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For four years Liverpool Fellows have been getting together to discuss RSA priorities and share ideas. The magic ingredients? Food, says Kevin Donovan FRSA.

Well, we could have organised a series of lectures, or debates, or discussions. We would have still ranged over issues of concern to the RSA and its Liverpool Fellows. Of course, we are very modern Fellows so we could have blogged, tweeted, podcast and video grabbed. Thus our deliberations would still float around in the clouds. We do all of those things. On the other hand is that any fun? We reckoned we could achieve 21st century enlightenment in a different way.

What do we enjoy? Actually, despite an extra loquaciousness gene, Liverpool Fellows are no different to others. Talking? Certainly. Listening, arguing occasionally, persuading, disagreeing and even agreeing once in a while. We are not too obsessed with an outcome; although one is generally achieved (whether this is a resolution, consensus or just going our different ways). Process is as important as product;. in Liverpool we appreciate form as well as function.

Where do we enjoy doing these things? Like the pioneer RSA Fellows of the 18th century, a café or a pub can serve us better than a more formal setting. This is not escapism but it is certainly an antidote to the many working hours spent on committees and in meetings and a world of agendas and minutes; a pattern which retired Fellows find is repeated as they become even more involved in voluntary activities and their local communities.

It is worth remembering that our communities and organisations, like those of most people reading this, represent the real big society and did so long before the capitalised version entered dubious political rhetoric and was rejected locally. Perhaps this is no coincidence as 2011 is being marked to celebrate ‘Liverpool: City of Radicals’ and a century ‘on the edge’. Fellows will have noted that Liverpool was Europe’s Capital of Culture in 2008 but a hundred years ago, in 1911, Liverpool was at the height of its power and influence in very different ways. Three radical events marked that year.

First, the Liverpool Transport Strike so alarmed the government that Churchill sent a warship to the Mersey (and this writer’s grandfather, a carter on the docks, entered the employers’ rogues gallery, never to work again). Second, the Bluecoat (still going strong) held an amazing exhibition of paintings by the European avant-garde, including Picasso, Matisse and Cézanne, alongside works by local artists (also still going strong!). Finally, the Liver Building – the UK’s first major building to use reinforced concrete – was opened; its two crowning liver birds came to symbolise the city and its resilience.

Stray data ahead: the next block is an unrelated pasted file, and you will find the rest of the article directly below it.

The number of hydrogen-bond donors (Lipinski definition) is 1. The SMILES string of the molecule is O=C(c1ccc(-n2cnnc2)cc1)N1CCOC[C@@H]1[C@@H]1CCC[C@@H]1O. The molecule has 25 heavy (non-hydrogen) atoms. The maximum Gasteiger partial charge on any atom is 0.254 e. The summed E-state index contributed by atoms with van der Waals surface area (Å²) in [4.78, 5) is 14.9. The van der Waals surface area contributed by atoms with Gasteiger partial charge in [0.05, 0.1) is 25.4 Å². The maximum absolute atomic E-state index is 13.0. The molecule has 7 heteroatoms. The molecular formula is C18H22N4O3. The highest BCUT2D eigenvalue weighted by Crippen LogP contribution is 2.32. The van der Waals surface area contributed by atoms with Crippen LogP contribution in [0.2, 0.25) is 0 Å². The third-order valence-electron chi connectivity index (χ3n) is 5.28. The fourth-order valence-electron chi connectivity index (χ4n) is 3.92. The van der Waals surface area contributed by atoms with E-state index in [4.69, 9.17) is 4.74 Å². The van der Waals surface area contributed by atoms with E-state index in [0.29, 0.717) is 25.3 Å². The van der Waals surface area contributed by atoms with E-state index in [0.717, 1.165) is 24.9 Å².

One hundred years of activity, upheaval and innovation contributed to Liverpool’s reputation for radical thought and actions; from the 'Gateway to Empire', through to decades of decline and the city’s reinvention as a cultural capital. As a new book by John Belchem and Bryan Biggs notes, individuals left their mark during the century:  “a propensity for being 'bolshy' has arguably shaped the image of the city as uncontrollable, anarchic, separate and alienated from mainstream England…This has gone hand in hand with creativity – cultural and sporting – which has in the second half of this period reverberated beyond the city, from the Beatles changing the face of popular music, to Liverpool's unrivalled international visual arts offer today.”

And food! Many of my generation will have relished street parties, bonfire nights,  scout camps and school dinners partly because they were opportunities for a rare good scoff at a time of austerity and hardship. My goodness, we even lived through the Berkoff years: the actor has recently directed Oedipus at the Liverpool Playhouse and perhaps enjoyed the city’s wide range of excellent restaurants. He could even have skipped over to Birkenhead to sample Michelin-starred food. Twenty years ago he was lamenting that there was no sushi to be had on a wet Sunday afternoon. We shared his pain but now the world is our oyster bar.

Hence the Liverpool RSA Open Dinners. These events, now in their fourth year, have proved to offer a formula that allows Fellows and guests to talk productively and to eat excellent food and share a bottle of wine in convivial surroundings. We meet every six months and, between courses, a guest speaker introduces a topic associated with RSA priorities followed by questions and discussion. The venue has always been the same: a city-centre restaurant owned and managed by a Fellow and where the chef is a Liverpool institution. The atmosphere is informal and a welcome drink and communal tables allow people to mingle and new attendees to meet and chat with others. There is a loyal core of diners but the constituency may vary with the theme or because, for example, a Fellow wishes to sound out others on ideas for a new project. Every evening has ended with enthusiasm for the next time.

Debate and dining. A perfect combination. Discourse is fine but that course is better.

Kevin Donovan is a retired further education worker. Visit his website and blog.


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